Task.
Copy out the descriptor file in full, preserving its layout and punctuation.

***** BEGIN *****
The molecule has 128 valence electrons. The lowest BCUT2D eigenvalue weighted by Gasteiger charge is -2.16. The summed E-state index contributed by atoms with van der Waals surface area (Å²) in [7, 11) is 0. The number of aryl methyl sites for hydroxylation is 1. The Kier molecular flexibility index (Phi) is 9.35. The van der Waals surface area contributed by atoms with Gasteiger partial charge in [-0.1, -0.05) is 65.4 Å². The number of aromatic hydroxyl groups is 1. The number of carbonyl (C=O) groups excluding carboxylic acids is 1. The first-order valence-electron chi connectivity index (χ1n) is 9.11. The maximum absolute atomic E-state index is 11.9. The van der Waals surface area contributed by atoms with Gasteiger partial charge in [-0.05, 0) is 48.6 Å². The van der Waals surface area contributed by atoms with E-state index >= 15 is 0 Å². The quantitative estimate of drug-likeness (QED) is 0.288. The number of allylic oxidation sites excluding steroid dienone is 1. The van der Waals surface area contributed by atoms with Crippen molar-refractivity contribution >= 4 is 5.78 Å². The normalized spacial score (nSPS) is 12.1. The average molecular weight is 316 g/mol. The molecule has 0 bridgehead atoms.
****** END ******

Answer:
The molecule has 128 valence electrons. The lowest BCUT2D eigenvalue weighted by Gasteiger charge is -2.16. The summed E-state index contributed by atoms with van der Waals surface area (Å²) in [7, 11) is 0. The number of aryl methyl sites for hydroxylation is 1. The Kier molecular flexibility index (Phi) is 9.35. The van der Waals surface area contributed by atoms with Gasteiger partial charge in [-0.1, -0.05) is 65.4 Å². The number of aromatic hydroxyl groups is 1. The number of carbonyl (C=O) groups excluding carboxylic acids is 1. The first-order valence-electron chi connectivity index (χ1n) is 9.11. The maximum absolute atomic E-state index is 11.9. The van der Waals surface area contributed by atoms with Gasteiger partial charge in [-0.05, 0) is 48.6 Å². The van der Waals surface area contributed by atoms with E-state index >= 15 is 0 Å². The quantitative estimate of drug-likeness (QED) is 0.288. The number of allylic oxidation sites excluding steroid dienone is 1. The van der Waals surface area contributed by atoms with Crippen molar-refractivity contribution >= 4 is 5.78 Å². The normalized spacial score (nSPS) is 12.1. The average molecular weight is 316 g/mol. The molecule has 0 bridgehead atoms.